It's not so much that I miss sleep.  Really, I'm functioning adequately without it.  It's just that I never got to say goodbye.  My whole life, I've been a pretty decent sleeper, often the first to doze off at slumber parties and the one who got made fun of for a self-imposed bedtime in college.  I just love sleeping!  I wrote a poem, an ode to a nap, which my professor said was too sarcastic to be an ode but my college literary magazine published.  Sleep is an old buddy. 

First trimester I slept like a cat...constantly.  Second trimester, no problems...peaceful, normal slumber.   THEN BAM!  Third trimester, I'm up every two hours to pee or walk off a charlie horse and then spend an indeterminate amount of time just chilling in bed, thinking my thoughts.  If I do sleep, I have intensely graphic nightmares.  The most strangely symbolic one was that I had to rip apart a crow and fish out a tiny kitten that I was not at all surprised looked like baby Catdome.  People have joked to me that waking up every two hours is training for the child, which is right, fine, yeah, except I don't have one of those yet and I was hoping to seize it were and enjoy my childless existence for as long as possible.  Oh well.  So it goes.

Goodbye, my love.  May we meet again in ten years or so when my child is a tween and starts doing that thing where they sleep all the time.  Please let my kid eventually sleep like I did.  It was grand. 

So, I'm a little wired. And I started responding to a thread a friend posted about how "homebirths" are really quite safe and more people should do them because midwives are less likely to use "interventions" such as foreceps, C-sections, and epidurals.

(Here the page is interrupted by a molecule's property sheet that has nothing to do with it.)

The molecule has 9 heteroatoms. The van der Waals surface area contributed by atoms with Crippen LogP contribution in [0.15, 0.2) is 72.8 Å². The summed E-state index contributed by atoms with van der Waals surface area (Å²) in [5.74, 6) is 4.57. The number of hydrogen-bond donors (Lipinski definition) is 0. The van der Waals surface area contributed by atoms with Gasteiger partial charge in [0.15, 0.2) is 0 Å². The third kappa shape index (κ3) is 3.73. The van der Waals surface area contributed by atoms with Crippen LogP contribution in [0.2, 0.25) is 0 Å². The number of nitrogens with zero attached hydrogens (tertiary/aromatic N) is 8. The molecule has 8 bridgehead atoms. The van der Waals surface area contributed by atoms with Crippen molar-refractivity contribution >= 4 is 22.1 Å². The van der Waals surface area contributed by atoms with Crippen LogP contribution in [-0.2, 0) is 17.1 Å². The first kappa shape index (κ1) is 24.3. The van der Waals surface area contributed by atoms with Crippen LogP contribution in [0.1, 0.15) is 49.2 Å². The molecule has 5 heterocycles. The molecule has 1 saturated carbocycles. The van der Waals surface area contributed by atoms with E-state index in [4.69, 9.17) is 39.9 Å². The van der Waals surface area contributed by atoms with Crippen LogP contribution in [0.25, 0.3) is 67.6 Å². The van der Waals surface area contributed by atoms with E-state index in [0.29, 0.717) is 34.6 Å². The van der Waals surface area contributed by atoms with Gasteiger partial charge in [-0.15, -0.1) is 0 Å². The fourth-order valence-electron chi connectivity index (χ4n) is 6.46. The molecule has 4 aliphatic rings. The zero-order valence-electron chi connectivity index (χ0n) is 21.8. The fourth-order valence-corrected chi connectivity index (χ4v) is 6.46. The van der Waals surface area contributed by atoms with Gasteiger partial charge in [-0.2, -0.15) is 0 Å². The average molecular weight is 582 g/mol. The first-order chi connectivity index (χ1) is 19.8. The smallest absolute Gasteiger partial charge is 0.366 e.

My response: "No, thank you.  I would like an 'intervention' please.  In my spine.  With a giant needle.  As soon as medically possible.  With no other medical procedure do they so casually let patients choose to go without pain management."

Several people had weighed in at this point, some saying they were thankful for their hospital births because of complications and some touting how wonderful it was to be at home.  One person (who'd had a midwife and natural birth) responded to me directly, saying that she sees it differently because for her it was not a medical procedure to give birth because she was not sick. 

YES IT IS and YES YOU ARE (Ahem.  Respectfully and in my opinion....)

 Some Possible Symptoms of Labor:
- horrible abdominal, back, and who knows where else pain (my doctor says it's time to come to the hospital when you have contractions "too painful to talk through" every five minutes for an hour)
- sweating
- vomiting
- uncontrollable shivering
- strange liquid seeping out of your genital region
- pooping yourself
- exhaustion
- multiple foreign bodies forcibly wanting to eject themselves from your genital region, sometimes ripping your flesh.

Yeah....that's normal.  A dude would get to an ER as fast as possible if he had even one of those...